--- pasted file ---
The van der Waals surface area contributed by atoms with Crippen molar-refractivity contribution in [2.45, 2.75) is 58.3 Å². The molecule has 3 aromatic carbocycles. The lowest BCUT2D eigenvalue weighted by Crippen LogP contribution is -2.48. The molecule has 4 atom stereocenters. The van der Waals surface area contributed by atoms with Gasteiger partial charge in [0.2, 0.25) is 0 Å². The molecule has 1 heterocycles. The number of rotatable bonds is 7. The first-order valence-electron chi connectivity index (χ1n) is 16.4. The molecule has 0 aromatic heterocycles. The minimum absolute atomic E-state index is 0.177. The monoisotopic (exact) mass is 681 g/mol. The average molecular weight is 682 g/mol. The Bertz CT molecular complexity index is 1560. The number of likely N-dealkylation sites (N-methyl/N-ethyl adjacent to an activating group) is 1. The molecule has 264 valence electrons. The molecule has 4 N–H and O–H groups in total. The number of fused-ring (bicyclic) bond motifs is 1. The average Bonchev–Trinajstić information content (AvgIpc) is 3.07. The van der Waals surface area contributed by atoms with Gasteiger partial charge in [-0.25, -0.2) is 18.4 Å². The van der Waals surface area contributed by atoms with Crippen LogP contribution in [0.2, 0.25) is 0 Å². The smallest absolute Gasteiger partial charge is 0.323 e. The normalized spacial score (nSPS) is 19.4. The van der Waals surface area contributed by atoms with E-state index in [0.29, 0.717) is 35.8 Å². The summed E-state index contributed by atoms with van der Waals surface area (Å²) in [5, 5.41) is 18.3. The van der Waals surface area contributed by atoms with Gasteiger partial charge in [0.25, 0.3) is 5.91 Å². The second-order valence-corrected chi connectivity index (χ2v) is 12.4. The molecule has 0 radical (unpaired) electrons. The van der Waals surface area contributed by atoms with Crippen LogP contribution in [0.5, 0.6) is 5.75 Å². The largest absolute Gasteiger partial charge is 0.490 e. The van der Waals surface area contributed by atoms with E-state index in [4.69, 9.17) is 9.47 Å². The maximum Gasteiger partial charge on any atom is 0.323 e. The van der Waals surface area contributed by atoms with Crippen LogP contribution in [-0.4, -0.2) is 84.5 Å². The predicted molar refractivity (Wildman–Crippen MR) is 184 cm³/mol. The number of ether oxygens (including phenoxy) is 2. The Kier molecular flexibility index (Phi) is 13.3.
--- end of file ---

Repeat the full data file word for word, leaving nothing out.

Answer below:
The van der Waals surface area contributed by atoms with Crippen molar-refractivity contribution in [2.45, 2.75) is 58.3 Å². The molecule has 3 aromatic carbocycles. The lowest BCUT2D eigenvalue weighted by Crippen LogP contribution is -2.48. The molecule has 4 atom stereocenters. The van der Waals surface area contributed by atoms with Gasteiger partial charge in [0.2, 0.25) is 0 Å². The molecule has 1 heterocycles. The number of rotatable bonds is 7. The first-order valence-electron chi connectivity index (χ1n) is 16.4. The molecule has 0 aromatic heterocycles. The minimum absolute atomic E-state index is 0.177. The monoisotopic (exact) mass is 681 g/mol. The average molecular weight is 682 g/mol. The Bertz CT molecular complexity index is 1560. The number of likely N-dealkylation sites (N-methyl/N-ethyl adjacent to an activating group) is 1. The molecule has 264 valence electrons. The molecule has 4 N–H and O–H groups in total. The number of fused-ring (bicyclic) bond motifs is 1. The average Bonchev–Trinajstić information content (AvgIpc) is 3.07. The van der Waals surface area contributed by atoms with Gasteiger partial charge in [-0.25, -0.2) is 18.4 Å². The van der Waals surface area contributed by atoms with Crippen LogP contribution in [0.2, 0.25) is 0 Å². The smallest absolute Gasteiger partial charge is 0.323 e. The normalized spacial score (nSPS) is 19.4. The van der Waals surface area contributed by atoms with E-state index in [0.29, 0.717) is 35.8 Å². The summed E-state index contributed by atoms with van der Waals surface area (Å²) in [5, 5.41) is 18.3. The van der Waals surface area contributed by atoms with Gasteiger partial charge in [0.25, 0.3) is 5.91 Å². The second-order valence-corrected chi connectivity index (χ2v) is 12.4. The molecule has 0 radical (unpaired) electrons. The van der Waals surface area contributed by atoms with Crippen LogP contribution in [0.5, 0.6) is 5.75 Å². The largest absolute Gasteiger partial charge is 0.490 e. The van der Waals surface area contributed by atoms with E-state index in [4.69, 9.17) is 9.47 Å². The maximum Gasteiger partial charge on any atom is 0.323 e. The van der Waals surface area contributed by atoms with Crippen LogP contribution in [-0.4, -0.2) is 84.5 Å². The predicted molar refractivity (Wildman–Crippen MR) is 184 cm³/mol. The number of ether oxygens (including phenoxy) is 2. The Kier molecular flexibility index (Phi) is 13.3.